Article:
Tag Archives: allyl isothiocyanate

The Wasabi Kick

The freshly grated wasabi hides a secret known as the Wasabi Kick which produces a zingy heat when consumed with your favourite food. This pale green grated powder is known as Japanese horseradish, but this is not the same as the horseradish which complements your roast dinner. It is a distant cousin and is formally known as Wasabia japonica – a member of the Brassicaceae family. Wasabi is closely related to cabbage, cauliflower, broccoli and mustard.

Wasabi is cultivated in Japan alongside mountain stream beds enabling the production of a vast carpet of unique plants. They are long-stemmed with heart-shaped leaves and white flowers which branch from a knotted, thick, swollen stem, known as a rhizome.

The two main methods of growing wasabi involve the usage of semi-aquatic conditions to produce the sawa type (grown in water) and in fields to give oka wasabi (grown in soil). Usually, under sawa conditions larger rhizomes are formed than in oka grown wasabi. However, both give that extraordinary wasabi kick.

The wasabi plant is tough to cultivate and it flourishes best in mountain stream water.  At Wasabi Crop, we have developed expertise through continuous chemistry to generate wasabi rhizomes, leaves and stems for all our customers.

Real wasabi is expensive to cultivate and the majority is consumed in Japan: this is the major reason why most people have not tasted real wasabi. Most wasabi sold in supermarkets, sushi bars and restaurants is fake.  This fake wasabi usually consists of horseradish, mustard, starch and green food colouring.

Can you tell the difference between true wasabi and fake wasabi?

Yes, you can!

In most cases, when wasabi is ordered with your food, a squirt of ‘bright’ green toothpaste-like material is placed on your plate – and the customer is under an illusion because it is almost certainly fake wasabi!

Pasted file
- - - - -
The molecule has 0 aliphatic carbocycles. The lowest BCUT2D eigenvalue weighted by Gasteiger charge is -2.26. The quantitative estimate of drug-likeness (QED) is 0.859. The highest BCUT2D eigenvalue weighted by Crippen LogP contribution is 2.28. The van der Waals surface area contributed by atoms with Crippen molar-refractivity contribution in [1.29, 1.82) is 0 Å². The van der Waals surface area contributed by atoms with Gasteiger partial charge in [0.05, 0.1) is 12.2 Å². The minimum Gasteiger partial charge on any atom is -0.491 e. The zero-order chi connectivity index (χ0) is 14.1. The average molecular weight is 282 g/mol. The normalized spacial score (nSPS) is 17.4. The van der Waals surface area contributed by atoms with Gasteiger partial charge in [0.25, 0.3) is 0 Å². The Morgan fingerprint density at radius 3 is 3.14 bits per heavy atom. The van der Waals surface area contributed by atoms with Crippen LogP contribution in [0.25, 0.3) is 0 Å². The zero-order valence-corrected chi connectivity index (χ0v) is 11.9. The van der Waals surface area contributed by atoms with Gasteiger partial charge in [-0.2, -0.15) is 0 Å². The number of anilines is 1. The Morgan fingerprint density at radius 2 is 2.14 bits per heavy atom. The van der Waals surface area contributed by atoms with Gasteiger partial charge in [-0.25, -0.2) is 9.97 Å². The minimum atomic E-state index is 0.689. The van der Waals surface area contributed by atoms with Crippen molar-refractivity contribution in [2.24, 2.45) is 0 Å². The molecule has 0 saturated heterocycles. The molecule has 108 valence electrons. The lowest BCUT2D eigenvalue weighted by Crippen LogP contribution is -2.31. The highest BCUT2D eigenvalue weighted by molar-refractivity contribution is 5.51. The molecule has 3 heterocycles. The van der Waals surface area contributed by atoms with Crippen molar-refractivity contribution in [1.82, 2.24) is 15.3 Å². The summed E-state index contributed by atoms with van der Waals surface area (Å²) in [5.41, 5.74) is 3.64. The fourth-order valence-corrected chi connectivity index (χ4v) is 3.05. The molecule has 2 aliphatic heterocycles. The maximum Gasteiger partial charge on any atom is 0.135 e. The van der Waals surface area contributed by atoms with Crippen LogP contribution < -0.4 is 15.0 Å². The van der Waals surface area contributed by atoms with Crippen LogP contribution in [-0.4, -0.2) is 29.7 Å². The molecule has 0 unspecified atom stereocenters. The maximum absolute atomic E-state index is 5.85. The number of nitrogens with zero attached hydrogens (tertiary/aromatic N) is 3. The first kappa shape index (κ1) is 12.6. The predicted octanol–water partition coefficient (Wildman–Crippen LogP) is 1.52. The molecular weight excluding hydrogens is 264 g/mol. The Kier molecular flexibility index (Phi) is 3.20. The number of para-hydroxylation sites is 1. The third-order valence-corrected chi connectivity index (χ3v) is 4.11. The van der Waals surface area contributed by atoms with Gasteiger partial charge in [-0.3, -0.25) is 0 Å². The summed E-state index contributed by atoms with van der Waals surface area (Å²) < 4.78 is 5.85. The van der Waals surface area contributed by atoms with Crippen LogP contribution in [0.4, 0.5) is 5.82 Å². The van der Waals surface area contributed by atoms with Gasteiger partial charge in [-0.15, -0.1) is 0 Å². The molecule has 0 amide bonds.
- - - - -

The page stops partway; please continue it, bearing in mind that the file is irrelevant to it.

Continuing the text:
Fake Wasabi

Fake Wasabi

Genuine wasabi is grated in front of the customer to produce the wasabi powder.  The best grater to use is the sharkskin paddle because it can finely grate the rhizomes. This grating process initiates chemical reactions through the mechanical damage of the cells inside the rhizome producing volatile compounds, rich in flavour.

Real Wasabi

Real Wasabi

The heat usually produced lasts for about 20 minutes and this is usually enough time to experience the wasabi kick.  This event does not happen with horseradish – which can retain its potency and sharp flavour for many days. The chemistry of horseradish and wasabi are similar but each have different amounts of naturally flavoured compounds to each their individual, unique flavour profile.  The central component in horseradish and wasabi rhizomes are glucose sulphur-containing organic compounds known as thio-glucosides.

During the grating and maceration of the rhizome, the cell walls break releasing the thio-glucosides and the enzyme called myrosinase.

What is the role of myrosinase?

Essentially, the main function of myrosinase is to break down the thioglucosides into glucose and by a chemical rearrangement called the Lossen Rearrangement generating varying amounts of isothiocyanate compounds.

So, during this process, the horseradish and wasabi will both produce different concentrations of the isothiocyanates.  Interestingly, horseradish generates about 10% less of the total isothiocyanates per kilogram of horseradish compared to wasabi.

The major isothiocyanate compound present in wasabi is called allyl isothiocyanate and this association is REAL WASABI producing a pungent zingy wasabi kick.  Another component is called 2-phenylethyl isothiocyanate and this is surprisingly found in horseradish. Other compounds include 6-methylthiohexyl isothiocyanate, 7-methylthioheptyl isothiocyanate and 8-methylthiooctyl isothiocyanate.